merge(x, y): Merge x and y into a single Seqinfo object where the keys (aka the seqnames) are union(seqnames(x), seqnames(y)). If a row in y has the same key as a row in x, and if the 2 rows contain compatible information (NA values are compatible with anything), then they are merged into a single row in the result. If they cannot be merged (because they contain different seqlengths, and/or circularity flags, and/or genome identifiers), then an error is raised. In addition to check for incompatible sequence information, merge(x, y) also compares seqnames(x) with seqnames(y) and issues a warning if each of them has names not in the other. The purpose of these checks is to try to detect situations where the user might be combining or comparing objects based on different reference genomes.

intersect(x, y): Finds the intersection between two Seqinfo objects by merging them and subsetting for the intersection of their sequence names. This makes it easy to avoid warnings about the objects not being subsets of each other during overlap operations.

Author(s)

H. Pag├Ęs

See Also

  • seqinfo

  • The fetchExtendedChromInfoFromUCSC utility function that is used behind the scene to make a Seqinfo object for a supported genome (see examples below).

Examples

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## ---------------------------------------------------------------------
## A. MAKING A Seqinfo OBJECT FOR A SUPPORTED GENOME
## ---------------------------------------------------------------------

if (interactive()) {
  ## This uses fetchExtendedChromInfoFromUCSC() behind the scene and
  ## thus requires internet access. See ?fetchExtendedChromInfoFromUCSC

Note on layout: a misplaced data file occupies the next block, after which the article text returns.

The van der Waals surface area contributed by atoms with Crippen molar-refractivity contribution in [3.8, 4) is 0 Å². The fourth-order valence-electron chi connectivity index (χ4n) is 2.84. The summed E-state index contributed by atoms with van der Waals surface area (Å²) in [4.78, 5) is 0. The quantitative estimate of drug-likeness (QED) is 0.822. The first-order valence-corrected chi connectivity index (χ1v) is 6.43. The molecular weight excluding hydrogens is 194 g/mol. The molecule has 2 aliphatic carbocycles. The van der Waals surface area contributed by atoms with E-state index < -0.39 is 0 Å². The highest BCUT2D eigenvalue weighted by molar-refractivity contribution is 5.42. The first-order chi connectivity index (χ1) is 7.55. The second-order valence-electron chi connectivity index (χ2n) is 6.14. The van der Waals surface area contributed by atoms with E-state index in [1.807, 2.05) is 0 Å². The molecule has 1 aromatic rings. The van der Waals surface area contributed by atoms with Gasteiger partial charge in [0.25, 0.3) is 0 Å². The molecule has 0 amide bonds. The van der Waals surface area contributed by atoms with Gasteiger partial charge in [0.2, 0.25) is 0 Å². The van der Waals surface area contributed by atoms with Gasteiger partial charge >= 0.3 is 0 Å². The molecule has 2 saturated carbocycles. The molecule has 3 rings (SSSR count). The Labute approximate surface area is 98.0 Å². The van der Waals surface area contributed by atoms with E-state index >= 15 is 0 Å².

## for the list of UCSC genomes that are currently supported.
  Seqinfo(genome="hg38")
  Seqinfo(genome="bosTau8")
  Seqinfo(genome="canFam3")
  Seqinfo(genome="musFur1")
  Seqinfo(genome="mm10")
  Seqinfo(genome="rn6")
  Seqinfo(genome="galGal4")
  Seqinfo(genome="dm6")
  Seqinfo(genome="sacCer3")
}

## ---------------------------------------------------------------------
## B. BASIC MANIPULATION OF A Seqinfo OBJECT
## ---------------------------------------------------------------------

## Note that all the arguments (except 'genome') must have the
## same length. 'genome' can be of length 1, whatever the lengths
## of the other arguments are.
x <- Seqinfo(seqnames=c("chr1", "chr2", "chr3", "chrM"),
             seqlengths=c(100, 200, NA, 15),
             isCircular=c(NA, FALSE, FALSE, TRUE),
             genome="toy")
x

## Accessors:
length(x)
seqnames(x)
names(x)
seqlevels(x)
seqlengths(x)
isCircular(x)
genome(x)

## Get a compact summary:
summary(x)

## Subset by names:
x[c("chrY", "chr3", "chr1")]

## Rename, drop, add and/or reorder the sequence levels:
xx <- x
seqlevels(xx) <- sub("chr", "ch", seqlevels(xx))  # rename
xx
seqlevels(xx) <- rev(seqlevels(xx))  # reorder
xx
seqlevels(xx) <- c("ch1", "ch2", "chY")  # drop/add/reorder
xx
seqlevels(xx) <- c(chY="Y", ch1="1", "22")  # rename/reorder/drop/add
xx

## ---------------------------------------------------------------------
## C. MERGING 2 Seqinfo OBJECTS
## ---------------------------------------------------------------------

y <- Seqinfo(seqnames=c("chr3", "chr4", "chrM"),
             seqlengths=c(300, NA, 15))
y

## This issues a warning:
merge(x, y)  # rows for chr3 and chrM are merged

## To get rid of the above warning, either use suppressWarnings() or
## set the genome on 'y':
suppressWarnings(merge(x, y))
genome(y) <- genome(x)
merge(x, y)

## Note that, strictly speaking, merging 2 Seqinfo objects is not
## a commutative operation, i.e., in general 'z1 <- merge(x, y)'
## is not identical to 'z2 <- merge(y, x)'. However 'z1' and 'z2'
## are guaranteed to contain the same information (i.e. the same
## rows, but typically not in the same order):
merge(y, x)

## This contradicts what 'x' says about circularity of chr3 and chrM:
isCircular(y)[c("chr3", "chrM")] <- c(TRUE, FALSE)
y
if (interactive()) {
  merge(x, y)  # raises an error
}

## Sanity checks:
stopifnot(identical(x, merge(x, Seqinfo())))
stopifnot(identical(x, merge(Seqinfo(), x)))
stopifnot(identical(x, merge(x, x)))